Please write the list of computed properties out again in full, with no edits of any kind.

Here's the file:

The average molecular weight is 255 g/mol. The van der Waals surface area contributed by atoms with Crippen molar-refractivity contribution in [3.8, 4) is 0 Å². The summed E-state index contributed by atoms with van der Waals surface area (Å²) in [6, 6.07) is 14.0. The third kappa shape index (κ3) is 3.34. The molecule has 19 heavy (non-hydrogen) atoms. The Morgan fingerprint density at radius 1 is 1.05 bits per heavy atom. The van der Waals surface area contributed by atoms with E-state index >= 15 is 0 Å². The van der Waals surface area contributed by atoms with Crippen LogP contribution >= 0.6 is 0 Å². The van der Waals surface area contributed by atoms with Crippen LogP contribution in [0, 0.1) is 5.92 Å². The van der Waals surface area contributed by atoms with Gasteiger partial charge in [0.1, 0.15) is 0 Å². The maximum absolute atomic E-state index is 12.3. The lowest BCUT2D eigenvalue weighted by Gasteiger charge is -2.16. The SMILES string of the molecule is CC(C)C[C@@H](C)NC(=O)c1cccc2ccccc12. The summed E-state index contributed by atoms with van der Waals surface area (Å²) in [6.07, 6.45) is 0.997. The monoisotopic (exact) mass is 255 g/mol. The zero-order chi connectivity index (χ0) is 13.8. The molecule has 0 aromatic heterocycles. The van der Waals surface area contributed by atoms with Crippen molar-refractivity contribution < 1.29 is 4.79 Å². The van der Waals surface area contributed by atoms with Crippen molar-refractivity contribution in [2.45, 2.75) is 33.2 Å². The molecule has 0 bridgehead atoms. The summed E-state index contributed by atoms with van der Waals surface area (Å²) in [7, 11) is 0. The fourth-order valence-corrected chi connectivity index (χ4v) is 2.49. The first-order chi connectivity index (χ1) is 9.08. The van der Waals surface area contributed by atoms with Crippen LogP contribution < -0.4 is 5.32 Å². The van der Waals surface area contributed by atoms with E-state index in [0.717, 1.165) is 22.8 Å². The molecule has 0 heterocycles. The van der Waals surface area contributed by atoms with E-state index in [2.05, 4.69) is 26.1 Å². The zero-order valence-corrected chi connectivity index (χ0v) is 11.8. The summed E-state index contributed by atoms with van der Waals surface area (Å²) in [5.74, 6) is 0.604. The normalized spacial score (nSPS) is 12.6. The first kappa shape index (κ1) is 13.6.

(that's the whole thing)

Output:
The average molecular weight is 255 g/mol. The van der Waals surface area contributed by atoms with Crippen molar-refractivity contribution in [3.8, 4) is 0 Å². The summed E-state index contributed by atoms with van der Waals surface area (Å²) in [6, 6.07) is 14.0. The third kappa shape index (κ3) is 3.34. The molecule has 19 heavy (non-hydrogen) atoms. The Morgan fingerprint density at radius 1 is 1.05 bits per heavy atom. The van der Waals surface area contributed by atoms with E-state index >= 15 is 0 Å². The van der Waals surface area contributed by atoms with Crippen LogP contribution >= 0.6 is 0 Å². The van der Waals surface area contributed by atoms with Crippen LogP contribution in [0, 0.1) is 5.92 Å². The van der Waals surface area contributed by atoms with Gasteiger partial charge in [0.1, 0.15) is 0 Å². The maximum absolute atomic E-state index is 12.3. The lowest BCUT2D eigenvalue weighted by Gasteiger charge is -2.16. The SMILES string of the molecule is CC(C)C[C@@H](C)NC(=O)c1cccc2ccccc12. The summed E-state index contributed by atoms with van der Waals surface area (Å²) in [6.07, 6.45) is 0.997. The monoisotopic (exact) mass is 255 g/mol. The zero-order chi connectivity index (χ0) is 13.8. The molecule has 0 aromatic heterocycles. The van der Waals surface area contributed by atoms with Crippen molar-refractivity contribution < 1.29 is 4.79 Å². The van der Waals surface area contributed by atoms with Crippen molar-refractivity contribution in [2.45, 2.75) is 33.2 Å². The molecule has 0 bridgehead atoms. The summed E-state index contributed by atoms with van der Waals surface area (Å²) in [7, 11) is 0. The fourth-order valence-corrected chi connectivity index (χ4v) is 2.49. The first-order chi connectivity index (χ1) is 9.08. The van der Waals surface area contributed by atoms with Crippen LogP contribution < -0.4 is 5.32 Å². The van der Waals surface area contributed by atoms with E-state index in [0.717, 1.165) is 22.8 Å². The molecule has 0 heterocycles. The van der Waals surface area contributed by atoms with E-state index in [2.05, 4.69) is 26.1 Å². The zero-order valence-corrected chi connectivity index (χ0v) is 11.8. The summed E-state index contributed by atoms with van der Waals surface area (Å²) in [5.74, 6) is 0.604. The normalized spacial score (nSPS) is 12.6. The first kappa shape index (κ1) is 13.6.